“Well, tomorrow, I want you to go right up to Mrs. Brown, put on your best smile and say, ‘Good morning, Mrs. Brown.  How are you today?’  I bet that will get her day off to a good start, and things will go a whole lot better.”  I must have looked doubtful, ’cause then he said, “You’ve got the best smile I ever saw.  That smile will charm the socks right off Mrs. Brown.”
I still had my doubts, and I wasn’t that interested in seeing Mrs. Brown’s feet, but the idea of her socks flying off was pretty funny, so I started to laugh. Besides that, Dad knew a lot, like how to tell arrowheads from rocks and how to tie a hook on a fishing line, so I trusted him.  The next day, I marched right up to Mrs. Brown, and said just like Dad told me:  “Good morning Mrs. Brown.  How are you today?”
She smiled right down at me and said.  “Now, don’t dawdle, go hang your coat up.”  I was thinking about saying “Abracadabra, please and thank you.”  but I wanted that smile to stay right where it was, so I stayed quiet.
A couple of weeks later, Mrs. Brown was gone, and we had a new teacher, who must have been nice, because I would have remembered another mean one.  I found out years later, that the principal asked Mrs. Brown to “step down’ and she did.  I heard she suffered from depression, which in those days, went undiagnosed for most people.  I’m glad that Dad gave me the advice he did; I got to feel like I had a little control, while the parents worked things out behind the scene.    Of course I’m not always nice;  it’s good to know I have a (w)itch  in my tool belt when I really need her,  but I prefer to be nice.  I feel a lot better about myself and I end up feeling better about whatever meanie I come up against.  And I try to keep in mind, that the meanie might be dealing with problems that are far beyond my comprehension. Besides, smiling is infectious, and I love smiling.

Drop a note in the comment section to let Adela know how much you enjoyed hearing about her childhood.

If this is your first time here, let me explain what we are all about. We are a community started by Emily Wierenga. It was called Imperfect Prose. She is on a bit of a vacation as she has some extra responsibilities at the moment.

If you are new, please check out Emily’s blog. It is one of the most beautiful places on earth, and you need to be acquainted with the woman who made all of this happen!


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When Fear Postpones the Birth of Dreams – Guest Post by Shelly Miller – Painting Prose

What more can I say other than that I adore Shelly’s writing? I am thrilled beyond words to hear her mention the four-letter b word, “book”, and can not wait until she shares her thoughts with the world. Her prose is full of images both visual and experiential. In this piece, I see daffodils waving in the wind, and I feel the heartache of letting a child mature…and as usual, she stirs my emotions with her poetry in prose. Please accept my invitation to visit her beautiful blog…Redemption’s Beauty.

Daffodils stand at attention in perfect rows, their yellow faces saluting the sun. Branches sway windy, waving pink fairy dust as I breathe the beauty of what blurs past my windshield. New life pops confetti on bare branches and today, I let go of my daughter’s hand. Watch her dance the last stanzas of childhood in this circle of life we share.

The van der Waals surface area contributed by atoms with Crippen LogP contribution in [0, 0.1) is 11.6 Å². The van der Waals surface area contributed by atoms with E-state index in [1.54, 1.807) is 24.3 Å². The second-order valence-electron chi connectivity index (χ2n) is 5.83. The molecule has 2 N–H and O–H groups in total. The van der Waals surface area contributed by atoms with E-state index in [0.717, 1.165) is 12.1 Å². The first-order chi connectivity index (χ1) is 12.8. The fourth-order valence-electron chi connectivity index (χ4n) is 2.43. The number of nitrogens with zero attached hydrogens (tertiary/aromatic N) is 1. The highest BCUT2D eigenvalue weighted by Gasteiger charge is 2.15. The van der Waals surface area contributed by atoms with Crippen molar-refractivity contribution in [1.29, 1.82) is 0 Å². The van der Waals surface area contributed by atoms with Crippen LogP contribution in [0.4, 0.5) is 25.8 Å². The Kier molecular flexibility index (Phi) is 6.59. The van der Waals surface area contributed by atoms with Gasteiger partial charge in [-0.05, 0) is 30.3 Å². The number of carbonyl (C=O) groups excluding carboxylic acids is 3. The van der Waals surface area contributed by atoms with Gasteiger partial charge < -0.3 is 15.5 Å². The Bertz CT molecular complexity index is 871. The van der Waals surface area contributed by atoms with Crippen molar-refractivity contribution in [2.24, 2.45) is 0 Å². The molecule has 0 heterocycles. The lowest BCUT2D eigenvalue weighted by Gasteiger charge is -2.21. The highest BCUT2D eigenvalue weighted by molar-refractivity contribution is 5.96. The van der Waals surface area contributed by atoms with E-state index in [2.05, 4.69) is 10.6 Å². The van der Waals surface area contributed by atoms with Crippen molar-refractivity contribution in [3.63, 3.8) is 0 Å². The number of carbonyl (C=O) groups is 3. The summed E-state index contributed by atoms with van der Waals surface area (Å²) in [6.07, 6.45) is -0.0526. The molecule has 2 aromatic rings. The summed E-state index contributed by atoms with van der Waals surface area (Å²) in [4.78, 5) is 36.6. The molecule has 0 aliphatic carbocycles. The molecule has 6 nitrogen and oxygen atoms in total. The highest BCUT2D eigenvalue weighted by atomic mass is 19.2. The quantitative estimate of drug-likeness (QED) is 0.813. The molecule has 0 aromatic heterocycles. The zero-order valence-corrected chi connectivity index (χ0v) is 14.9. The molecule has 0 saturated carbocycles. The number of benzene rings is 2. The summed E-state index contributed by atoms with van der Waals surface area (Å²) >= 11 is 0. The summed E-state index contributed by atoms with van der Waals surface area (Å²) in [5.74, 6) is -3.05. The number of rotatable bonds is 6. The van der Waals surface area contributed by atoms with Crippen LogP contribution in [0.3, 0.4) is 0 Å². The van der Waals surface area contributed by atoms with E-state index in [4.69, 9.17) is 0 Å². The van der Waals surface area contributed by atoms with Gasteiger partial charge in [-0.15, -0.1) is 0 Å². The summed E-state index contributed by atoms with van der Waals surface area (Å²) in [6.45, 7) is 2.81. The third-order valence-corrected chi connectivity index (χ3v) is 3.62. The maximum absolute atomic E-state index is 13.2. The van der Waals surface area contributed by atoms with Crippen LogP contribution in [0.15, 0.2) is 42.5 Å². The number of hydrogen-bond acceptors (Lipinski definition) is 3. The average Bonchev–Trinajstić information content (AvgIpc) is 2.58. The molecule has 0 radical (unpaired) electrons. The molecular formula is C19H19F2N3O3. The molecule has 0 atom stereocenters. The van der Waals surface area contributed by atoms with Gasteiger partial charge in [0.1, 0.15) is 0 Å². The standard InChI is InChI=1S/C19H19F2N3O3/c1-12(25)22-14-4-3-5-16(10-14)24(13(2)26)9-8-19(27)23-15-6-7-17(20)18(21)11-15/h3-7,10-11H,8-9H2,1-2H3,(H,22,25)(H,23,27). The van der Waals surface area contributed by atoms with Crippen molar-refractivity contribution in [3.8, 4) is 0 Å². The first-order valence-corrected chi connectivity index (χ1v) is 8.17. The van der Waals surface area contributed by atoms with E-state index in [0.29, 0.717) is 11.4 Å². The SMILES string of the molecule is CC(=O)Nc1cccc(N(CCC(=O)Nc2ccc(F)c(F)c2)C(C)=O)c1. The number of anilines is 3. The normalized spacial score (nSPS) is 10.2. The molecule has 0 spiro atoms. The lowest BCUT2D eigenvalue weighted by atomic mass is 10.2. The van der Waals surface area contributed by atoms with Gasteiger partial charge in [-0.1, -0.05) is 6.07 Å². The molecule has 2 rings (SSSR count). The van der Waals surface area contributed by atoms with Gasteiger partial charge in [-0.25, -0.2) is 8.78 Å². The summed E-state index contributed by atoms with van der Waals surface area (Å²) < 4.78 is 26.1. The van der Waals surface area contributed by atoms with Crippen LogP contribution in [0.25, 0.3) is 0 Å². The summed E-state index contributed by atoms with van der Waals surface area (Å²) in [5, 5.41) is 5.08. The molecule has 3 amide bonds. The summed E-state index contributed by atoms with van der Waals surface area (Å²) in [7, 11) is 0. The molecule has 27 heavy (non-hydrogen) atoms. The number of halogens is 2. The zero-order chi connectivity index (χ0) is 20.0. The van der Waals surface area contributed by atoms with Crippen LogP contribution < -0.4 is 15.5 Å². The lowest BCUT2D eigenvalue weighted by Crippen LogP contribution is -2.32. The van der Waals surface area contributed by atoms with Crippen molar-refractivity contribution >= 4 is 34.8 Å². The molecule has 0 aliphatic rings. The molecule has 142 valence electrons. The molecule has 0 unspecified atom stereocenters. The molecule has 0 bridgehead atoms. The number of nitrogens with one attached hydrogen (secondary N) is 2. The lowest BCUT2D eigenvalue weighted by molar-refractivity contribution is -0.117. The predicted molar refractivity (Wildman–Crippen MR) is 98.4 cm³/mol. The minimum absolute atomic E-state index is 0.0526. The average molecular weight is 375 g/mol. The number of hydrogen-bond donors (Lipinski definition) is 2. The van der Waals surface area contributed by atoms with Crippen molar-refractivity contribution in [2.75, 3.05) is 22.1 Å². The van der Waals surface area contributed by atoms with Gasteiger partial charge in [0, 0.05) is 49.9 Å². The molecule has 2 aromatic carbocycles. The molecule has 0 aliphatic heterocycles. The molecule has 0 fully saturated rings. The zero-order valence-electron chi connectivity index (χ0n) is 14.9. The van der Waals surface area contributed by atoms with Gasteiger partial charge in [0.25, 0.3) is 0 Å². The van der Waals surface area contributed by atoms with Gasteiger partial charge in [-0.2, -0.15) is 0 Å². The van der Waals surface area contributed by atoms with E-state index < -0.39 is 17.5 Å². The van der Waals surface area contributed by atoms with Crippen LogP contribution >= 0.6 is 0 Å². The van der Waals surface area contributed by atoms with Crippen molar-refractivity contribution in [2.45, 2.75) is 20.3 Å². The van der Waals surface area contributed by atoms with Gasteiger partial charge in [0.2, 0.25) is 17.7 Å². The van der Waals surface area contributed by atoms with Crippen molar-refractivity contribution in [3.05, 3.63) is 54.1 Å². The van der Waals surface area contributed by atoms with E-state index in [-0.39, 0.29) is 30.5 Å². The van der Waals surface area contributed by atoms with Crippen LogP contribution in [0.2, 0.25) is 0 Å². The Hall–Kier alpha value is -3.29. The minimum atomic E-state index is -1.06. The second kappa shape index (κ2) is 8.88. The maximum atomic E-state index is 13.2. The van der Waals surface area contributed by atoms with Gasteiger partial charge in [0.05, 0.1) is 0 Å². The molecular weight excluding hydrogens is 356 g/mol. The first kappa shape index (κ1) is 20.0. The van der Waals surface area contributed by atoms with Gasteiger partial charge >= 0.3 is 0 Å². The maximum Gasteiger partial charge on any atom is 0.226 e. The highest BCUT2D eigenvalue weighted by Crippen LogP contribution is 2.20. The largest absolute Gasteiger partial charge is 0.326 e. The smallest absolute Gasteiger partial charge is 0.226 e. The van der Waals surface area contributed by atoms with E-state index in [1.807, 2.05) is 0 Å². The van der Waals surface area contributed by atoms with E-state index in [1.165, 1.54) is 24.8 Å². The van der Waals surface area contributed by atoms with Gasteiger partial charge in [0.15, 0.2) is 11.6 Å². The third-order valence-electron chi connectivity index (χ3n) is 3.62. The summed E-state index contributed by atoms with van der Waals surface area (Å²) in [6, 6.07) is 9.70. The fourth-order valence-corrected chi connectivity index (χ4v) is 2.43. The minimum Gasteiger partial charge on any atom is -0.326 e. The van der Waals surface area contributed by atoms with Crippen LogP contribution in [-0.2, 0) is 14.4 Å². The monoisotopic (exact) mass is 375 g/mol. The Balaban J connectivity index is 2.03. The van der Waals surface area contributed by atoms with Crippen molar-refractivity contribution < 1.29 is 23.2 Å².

She turns sixteen today. A day she begins to collect her own packet of seeds to scatter. (Mark 4)
Because aren’t we all farmers of what he gives?
Yesterday I squeezed her dimpled knuckles. Today, wearing wet hair and tall boots, she drives away in her white Volvo with cardboard owl swinging from the mirror, pop music vibrating.
Later, in the quiet empty, I wipe off the syrup pitcher, put her dirty dishes in the sink, notice the pile of cards holding checks from friends stacked neatly beside her place at the bar. Pieces of hope paper stacked for the promise of a mission trip to Jamaica.
Sixteen years ago, H caught me standing in the closet sobbing silent tears over my pregnant stomach. Fear puddled out in knowing what my mind could not comprehend. That this life inside would change me, change us forever. I didn’t know how to master cultivating a successful life.
Who can master a life He gives with a story already written?
A book of invisible pages revealed to the muse in whispers by the author, at the turn of each day.

Last night, I crawl into bed next to my husband, sigh deep and he asks me what I am thinking.
I share my brick on the chest feeling over the birth of this book-writing journey. How words stumble when someone asks me why I haven’t started the book yet. Because I don’t know how to conquer this petrifying perfectionism that needs to know the outcome before I start something new.
Sixteen years later, I am pregnant once again, gasping for breath and knowing I won’t know the outcome about this either. The fear of failure postpones birth.
When He gave me my own packet of seeds all those years ago, they came with simple instructions. Just plant, water and weed. The outcome, well that is His job.
I cannot see all of the beautiful blooms yet on the life that is my daughter; what color they will be, how tall they will grow, how long they will remain on the vine. I cannot linger over the engraved letters on the spine of the book penned in my name, know how many hands will hold it, or how it will transform a life.
But I will continue to do my part: plant, water and weed.
I will wait on Him for the outcome.

But those that were sown on the good soil are the ones who hear the word and accept it and bear fruit, thirtyfold and sixtyfold and a hundredfold. Mark 4:20 ESV
Are you stuck because of fear of the failure? Has it kept you from birthing a dream?

Please take the time to comment and let Shelly know how much this piece blessed you!

If this is your first time here, let me explain what we are all about. We are a community started by Emily Wierenga. It was called Imperfect Prose. She is on a bit of a vacation as she has some extra responsibilities at the moment.

If you are new, please check out Emily’s blog. It is one of the most beautiful places on earth, and you need to be acquainted with the woman who made all of this happen!